Backleads are an item of tackle I have rarely used, mainly because on the gravel pits I fish I find they are not appropriate due to the amount of weed present most of the time. In this case I believe the use of backleads would lose me fish.
So what are the types of Backleads and how and when would you use them? I found this article on the ‘Carp Fishing Ireland’ Forum where I felt the types and usage was well set out by the author Tom Hillgrove.
Tom wrote: …Someone asked me about using backleads on the forum so I thought I would do an article on when and where to use them. Backleads can be a very useful piece of kit if used in the correct situation. They are basically a second lead that you have on your line to make sure that it lies on the lake bed. There are 3 main types of backleads on the market, Normal backleads, Captive backleads and Flying backleads. The type of backlead you use on some waters can kill or improve your catch rate, each type has a completely different effect on your line lying on the bottom.
1) Normal backleads are clipped onto the line after you cast out and then they slide down the line. The one major advantage of this type of backlead is that you can hold your rod high in the air as the lead slides down the line and you can then place it where you want. When you do get a fish the backlead then slides down towards your main lead as you play the fish.
2) Captive backleads are also clipped onto the line after you cast out but they are made to detach them selves from your main line when you get a run. They have a bit of cord tied onto them so that you can retrieve the lead afterwards.
3) Flying backleads are put onto the line above your tubing so that when you cast out they slide back up the line and land a few feet back from your main lead. I have always found that these types of backleads work best with slack lines.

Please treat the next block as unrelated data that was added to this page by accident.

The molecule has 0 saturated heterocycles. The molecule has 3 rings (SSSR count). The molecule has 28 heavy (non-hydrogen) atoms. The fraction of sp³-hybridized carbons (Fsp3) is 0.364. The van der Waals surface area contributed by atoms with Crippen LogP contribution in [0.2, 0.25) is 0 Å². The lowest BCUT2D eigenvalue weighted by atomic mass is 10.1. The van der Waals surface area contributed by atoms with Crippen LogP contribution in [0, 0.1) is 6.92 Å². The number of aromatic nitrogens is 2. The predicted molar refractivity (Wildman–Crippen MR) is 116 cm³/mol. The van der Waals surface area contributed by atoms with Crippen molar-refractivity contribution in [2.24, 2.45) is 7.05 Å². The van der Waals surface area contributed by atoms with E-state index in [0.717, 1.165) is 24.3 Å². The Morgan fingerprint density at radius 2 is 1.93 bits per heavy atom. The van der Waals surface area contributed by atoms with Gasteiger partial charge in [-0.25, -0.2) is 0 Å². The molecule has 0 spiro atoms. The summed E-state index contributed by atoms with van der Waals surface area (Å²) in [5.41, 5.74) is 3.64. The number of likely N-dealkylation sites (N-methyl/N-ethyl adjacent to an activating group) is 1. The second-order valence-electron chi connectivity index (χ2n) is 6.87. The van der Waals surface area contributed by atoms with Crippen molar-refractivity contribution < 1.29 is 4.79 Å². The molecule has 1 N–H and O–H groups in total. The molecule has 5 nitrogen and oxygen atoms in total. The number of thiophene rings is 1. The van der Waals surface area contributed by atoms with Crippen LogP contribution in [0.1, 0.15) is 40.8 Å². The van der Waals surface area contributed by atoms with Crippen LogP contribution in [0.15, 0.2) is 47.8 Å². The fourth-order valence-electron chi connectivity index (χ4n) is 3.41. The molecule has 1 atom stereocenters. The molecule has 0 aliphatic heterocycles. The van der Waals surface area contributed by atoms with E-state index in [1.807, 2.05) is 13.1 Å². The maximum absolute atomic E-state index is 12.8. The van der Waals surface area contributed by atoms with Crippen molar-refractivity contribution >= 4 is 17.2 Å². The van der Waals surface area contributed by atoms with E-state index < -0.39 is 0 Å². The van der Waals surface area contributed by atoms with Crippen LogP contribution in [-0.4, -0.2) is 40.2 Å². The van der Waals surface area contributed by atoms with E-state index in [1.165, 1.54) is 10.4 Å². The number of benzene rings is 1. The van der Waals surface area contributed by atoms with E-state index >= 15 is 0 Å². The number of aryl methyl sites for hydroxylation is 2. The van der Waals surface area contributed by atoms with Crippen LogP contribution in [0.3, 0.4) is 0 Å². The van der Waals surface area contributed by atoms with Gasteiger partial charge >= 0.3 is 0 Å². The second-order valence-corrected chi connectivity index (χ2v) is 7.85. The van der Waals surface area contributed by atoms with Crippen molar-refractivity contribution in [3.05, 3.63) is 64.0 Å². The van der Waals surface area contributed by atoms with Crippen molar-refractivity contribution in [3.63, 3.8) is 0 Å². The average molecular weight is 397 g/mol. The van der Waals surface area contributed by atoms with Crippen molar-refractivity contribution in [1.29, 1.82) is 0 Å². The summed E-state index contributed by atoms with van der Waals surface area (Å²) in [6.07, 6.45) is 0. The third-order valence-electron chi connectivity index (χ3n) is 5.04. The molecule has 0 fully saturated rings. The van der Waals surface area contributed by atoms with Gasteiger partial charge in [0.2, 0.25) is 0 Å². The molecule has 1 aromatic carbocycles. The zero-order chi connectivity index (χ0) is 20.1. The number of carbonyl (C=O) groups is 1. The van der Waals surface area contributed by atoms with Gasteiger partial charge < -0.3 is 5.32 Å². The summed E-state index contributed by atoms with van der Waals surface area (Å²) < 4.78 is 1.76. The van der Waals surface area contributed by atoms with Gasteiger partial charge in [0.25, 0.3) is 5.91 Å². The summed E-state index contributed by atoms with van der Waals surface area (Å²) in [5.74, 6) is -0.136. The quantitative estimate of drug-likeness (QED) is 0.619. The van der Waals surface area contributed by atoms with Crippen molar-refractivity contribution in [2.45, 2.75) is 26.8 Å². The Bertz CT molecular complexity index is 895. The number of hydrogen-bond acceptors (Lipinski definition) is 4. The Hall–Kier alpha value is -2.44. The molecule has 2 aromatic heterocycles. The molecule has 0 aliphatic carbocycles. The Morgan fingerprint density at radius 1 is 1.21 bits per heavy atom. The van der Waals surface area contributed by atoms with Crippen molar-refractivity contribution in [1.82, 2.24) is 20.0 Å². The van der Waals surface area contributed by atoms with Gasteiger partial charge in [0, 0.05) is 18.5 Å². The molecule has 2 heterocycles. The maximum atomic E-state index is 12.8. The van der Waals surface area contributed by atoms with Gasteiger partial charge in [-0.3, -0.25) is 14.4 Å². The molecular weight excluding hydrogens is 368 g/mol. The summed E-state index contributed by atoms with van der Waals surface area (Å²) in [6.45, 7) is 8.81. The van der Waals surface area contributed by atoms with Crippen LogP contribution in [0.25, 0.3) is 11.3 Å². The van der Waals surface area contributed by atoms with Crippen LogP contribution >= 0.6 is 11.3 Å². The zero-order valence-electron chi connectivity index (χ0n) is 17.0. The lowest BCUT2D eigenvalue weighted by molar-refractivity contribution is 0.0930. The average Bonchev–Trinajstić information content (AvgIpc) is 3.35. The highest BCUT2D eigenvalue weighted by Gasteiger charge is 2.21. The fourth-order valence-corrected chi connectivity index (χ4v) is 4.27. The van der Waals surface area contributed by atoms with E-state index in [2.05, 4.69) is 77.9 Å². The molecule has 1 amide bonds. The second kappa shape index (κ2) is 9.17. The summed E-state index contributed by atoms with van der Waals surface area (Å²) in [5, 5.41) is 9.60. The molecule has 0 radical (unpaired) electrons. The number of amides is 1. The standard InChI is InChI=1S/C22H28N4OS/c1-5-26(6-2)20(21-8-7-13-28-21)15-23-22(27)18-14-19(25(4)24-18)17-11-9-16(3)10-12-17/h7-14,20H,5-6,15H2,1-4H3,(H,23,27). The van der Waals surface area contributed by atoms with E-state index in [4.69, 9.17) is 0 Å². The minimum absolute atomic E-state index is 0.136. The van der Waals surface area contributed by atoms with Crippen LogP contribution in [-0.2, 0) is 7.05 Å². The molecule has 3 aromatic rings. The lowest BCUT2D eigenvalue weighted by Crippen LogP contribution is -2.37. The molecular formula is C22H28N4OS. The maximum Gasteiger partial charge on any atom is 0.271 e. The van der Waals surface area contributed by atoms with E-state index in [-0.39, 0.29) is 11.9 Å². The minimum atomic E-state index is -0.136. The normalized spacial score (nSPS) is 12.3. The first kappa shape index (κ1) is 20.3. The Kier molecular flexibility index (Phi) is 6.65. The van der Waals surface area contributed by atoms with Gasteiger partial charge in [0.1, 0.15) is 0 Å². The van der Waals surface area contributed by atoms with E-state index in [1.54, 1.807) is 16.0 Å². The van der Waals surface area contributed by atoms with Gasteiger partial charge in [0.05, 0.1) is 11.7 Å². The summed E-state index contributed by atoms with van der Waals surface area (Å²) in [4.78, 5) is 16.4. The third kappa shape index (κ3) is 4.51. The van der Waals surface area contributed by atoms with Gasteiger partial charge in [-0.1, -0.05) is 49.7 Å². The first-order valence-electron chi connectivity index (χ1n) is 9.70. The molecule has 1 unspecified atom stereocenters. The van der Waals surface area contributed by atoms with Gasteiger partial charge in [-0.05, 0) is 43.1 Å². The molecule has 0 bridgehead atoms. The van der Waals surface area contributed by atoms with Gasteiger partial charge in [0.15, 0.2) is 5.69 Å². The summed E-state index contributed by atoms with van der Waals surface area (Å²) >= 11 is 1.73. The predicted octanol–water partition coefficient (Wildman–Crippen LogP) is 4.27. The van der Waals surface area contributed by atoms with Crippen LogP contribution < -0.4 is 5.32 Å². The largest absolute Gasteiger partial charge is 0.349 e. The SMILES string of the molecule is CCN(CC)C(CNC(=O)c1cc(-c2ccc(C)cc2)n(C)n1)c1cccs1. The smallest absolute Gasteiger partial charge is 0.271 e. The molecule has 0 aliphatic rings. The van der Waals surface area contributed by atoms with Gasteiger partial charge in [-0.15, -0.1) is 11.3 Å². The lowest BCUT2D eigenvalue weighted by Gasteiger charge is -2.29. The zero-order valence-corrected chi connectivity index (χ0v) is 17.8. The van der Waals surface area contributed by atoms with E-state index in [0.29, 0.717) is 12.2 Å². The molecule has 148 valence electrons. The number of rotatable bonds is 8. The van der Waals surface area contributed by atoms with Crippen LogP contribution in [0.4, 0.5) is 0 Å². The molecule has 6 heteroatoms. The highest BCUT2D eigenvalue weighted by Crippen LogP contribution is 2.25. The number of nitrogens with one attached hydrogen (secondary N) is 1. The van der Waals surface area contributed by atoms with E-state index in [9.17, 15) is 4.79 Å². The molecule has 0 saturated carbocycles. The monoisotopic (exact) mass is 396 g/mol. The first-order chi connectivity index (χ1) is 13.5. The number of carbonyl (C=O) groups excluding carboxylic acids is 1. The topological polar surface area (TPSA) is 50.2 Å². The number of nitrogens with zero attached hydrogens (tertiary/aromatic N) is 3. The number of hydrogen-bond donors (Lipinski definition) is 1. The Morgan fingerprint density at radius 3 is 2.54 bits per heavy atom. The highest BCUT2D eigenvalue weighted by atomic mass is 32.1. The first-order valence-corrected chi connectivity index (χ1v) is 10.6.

When to use a Backlead:
The main reason I use backleads is to keep my lines away from all the birds on the Lough, if I didn’t use one my lines would constantly be picked up by the swans feet as they pass over my lines, on some lakes you use them to keep your main line pinned down so that if a fish passes your line they will not get spooked out of the area.
The fig 1 shows how your line would go to the main lead without the use of a backlead. The points that are marked A and B would be the spots where if fish did pass it they would cross your line and might get spooked out of the area.
The fig 2 shows the same situation but this time a backlead is added to the mix. Notice how the line is kept close to the lakebed at spot A but not that well at spot B, any fish passing B could still get spooked by your line.
The fig 3 shows the same lake bed but this time the bait is positioned in a different spot. Notice how most of the line is on the bottom so if a fish does pass it they have a much better chance of not getting spooked. This set up would be the best way to fish this spot.So you can see from those images how important it is to use backleads in some situations but also how they can have no or little effect if not used correctly. You should have a good understanding of what the lake bed is like in your swim and then apply a backlead if you feel it is necessary..)
There are number of companies out there who supply these items, Fox for example has a comprehensive range as to Gardner and Nash. These items of tackle used in the right circulstances can catch you more fish, but in the wrong place can have the opposite effect. Understanding what they are and when to use them is an important part of Carp fishing.
When we shot the Angling Lines DVD at Remy, Shaun Harrison used the Fox captive backleads to great effect and landed a lot of fish. On the shallow margined silty lake his wise choice of their usage certainly contributed to his success.